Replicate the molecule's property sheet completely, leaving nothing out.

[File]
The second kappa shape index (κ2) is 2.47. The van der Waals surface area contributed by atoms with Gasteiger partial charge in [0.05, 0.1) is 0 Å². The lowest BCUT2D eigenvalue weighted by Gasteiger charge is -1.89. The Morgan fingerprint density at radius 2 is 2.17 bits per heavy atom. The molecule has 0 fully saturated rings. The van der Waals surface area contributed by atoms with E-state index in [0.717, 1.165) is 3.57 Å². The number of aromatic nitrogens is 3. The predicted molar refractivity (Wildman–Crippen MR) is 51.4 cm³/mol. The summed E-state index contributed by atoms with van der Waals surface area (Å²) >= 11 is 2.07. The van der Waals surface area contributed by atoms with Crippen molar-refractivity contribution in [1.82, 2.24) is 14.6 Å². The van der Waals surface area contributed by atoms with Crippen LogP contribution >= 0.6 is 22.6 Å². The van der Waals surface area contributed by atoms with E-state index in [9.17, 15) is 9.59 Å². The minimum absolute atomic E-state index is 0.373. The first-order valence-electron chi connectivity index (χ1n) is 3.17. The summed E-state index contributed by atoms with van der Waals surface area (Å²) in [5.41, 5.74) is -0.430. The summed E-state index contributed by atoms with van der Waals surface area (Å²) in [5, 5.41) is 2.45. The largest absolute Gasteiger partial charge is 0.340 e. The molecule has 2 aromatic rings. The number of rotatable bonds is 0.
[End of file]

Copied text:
The second kappa shape index (κ2) is 2.47. The van der Waals surface area contributed by atoms with Gasteiger partial charge in [0.05, 0.1) is 0 Å². The lowest BCUT2D eigenvalue weighted by Gasteiger charge is -1.89. The Morgan fingerprint density at radius 2 is 2.17 bits per heavy atom. The molecule has 0 fully saturated rings. The van der Waals surface area contributed by atoms with E-state index in [0.717, 1.165) is 3.57 Å². The number of aromatic nitrogens is 3. The predicted molar refractivity (Wildman–Crippen MR) is 51.4 cm³/mol. The summed E-state index contributed by atoms with van der Waals surface area (Å²) >= 11 is 2.07. The van der Waals surface area contributed by atoms with Crippen molar-refractivity contribution in [1.82, 2.24) is 14.6 Å². The van der Waals surface area contributed by atoms with Crippen LogP contribution >= 0.6 is 22.6 Å². The van der Waals surface area contributed by atoms with E-state index in [9.17, 15) is 9.59 Å². The minimum absolute atomic E-state index is 0.373. The first-order valence-electron chi connectivity index (χ1n) is 3.17. The summed E-state index contributed by atoms with van der Waals surface area (Å²) in [5.41, 5.74) is -0.430. The summed E-state index contributed by atoms with van der Waals surface area (Å²) in [5, 5.41) is 2.45. The largest absolute Gasteiger partial charge is 0.340 e. The molecule has 2 aromatic rings. The number of rotatable bonds is 0.